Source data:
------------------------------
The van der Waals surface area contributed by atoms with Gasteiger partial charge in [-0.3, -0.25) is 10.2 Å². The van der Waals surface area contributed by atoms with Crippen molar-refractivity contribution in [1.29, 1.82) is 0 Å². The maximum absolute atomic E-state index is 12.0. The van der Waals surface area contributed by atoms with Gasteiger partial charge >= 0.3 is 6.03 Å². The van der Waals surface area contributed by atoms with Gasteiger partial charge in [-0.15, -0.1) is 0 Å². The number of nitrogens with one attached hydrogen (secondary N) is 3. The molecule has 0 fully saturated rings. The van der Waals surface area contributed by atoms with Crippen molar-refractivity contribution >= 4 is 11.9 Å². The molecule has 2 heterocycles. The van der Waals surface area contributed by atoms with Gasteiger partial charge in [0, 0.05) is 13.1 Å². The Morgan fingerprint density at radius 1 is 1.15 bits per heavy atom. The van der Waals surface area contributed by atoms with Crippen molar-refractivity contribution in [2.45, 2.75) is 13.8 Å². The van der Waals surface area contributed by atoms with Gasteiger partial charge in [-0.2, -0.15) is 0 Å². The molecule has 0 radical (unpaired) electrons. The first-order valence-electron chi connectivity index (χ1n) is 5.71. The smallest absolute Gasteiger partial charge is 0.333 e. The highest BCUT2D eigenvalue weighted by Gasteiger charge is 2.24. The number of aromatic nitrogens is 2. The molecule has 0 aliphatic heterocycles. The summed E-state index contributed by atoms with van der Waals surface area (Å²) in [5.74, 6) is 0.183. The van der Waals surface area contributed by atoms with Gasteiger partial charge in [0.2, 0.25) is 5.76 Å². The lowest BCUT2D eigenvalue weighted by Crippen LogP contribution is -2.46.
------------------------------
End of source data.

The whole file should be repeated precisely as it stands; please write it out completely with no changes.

The van der Waals surface area contributed by atoms with Gasteiger partial charge in [-0.3, -0.25) is 10.2 Å². The van der Waals surface area contributed by atoms with Crippen molar-refractivity contribution in [1.29, 1.82) is 0 Å². The maximum absolute atomic E-state index is 12.0. The van der Waals surface area contributed by atoms with Gasteiger partial charge >= 0.3 is 6.03 Å². The van der Waals surface area contributed by atoms with Gasteiger partial charge in [-0.15, -0.1) is 0 Å². The number of nitrogens with one attached hydrogen (secondary N) is 3. The molecule has 0 fully saturated rings. The van der Waals surface area contributed by atoms with Crippen molar-refractivity contribution >= 4 is 11.9 Å². The molecule has 2 heterocycles. The van der Waals surface area contributed by atoms with Gasteiger partial charge in [0, 0.05) is 13.1 Å². The Morgan fingerprint density at radius 1 is 1.15 bits per heavy atom. The van der Waals surface area contributed by atoms with Crippen molar-refractivity contribution in [2.45, 2.75) is 13.8 Å². The van der Waals surface area contributed by atoms with Gasteiger partial charge in [-0.2, -0.15) is 0 Å². The molecule has 0 radical (unpaired) electrons. The first-order valence-electron chi connectivity index (χ1n) is 5.71. The smallest absolute Gasteiger partial charge is 0.333 e. The highest BCUT2D eigenvalue weighted by Gasteiger charge is 2.24. The number of aromatic nitrogens is 2. The molecule has 0 aliphatic heterocycles. The summed E-state index contributed by atoms with van der Waals surface area (Å²) in [5.74, 6) is 0.183. The van der Waals surface area contributed by atoms with Gasteiger partial charge in [0.2, 0.25) is 5.76 Å². The lowest BCUT2D eigenvalue weighted by Crippen LogP contribution is -2.46.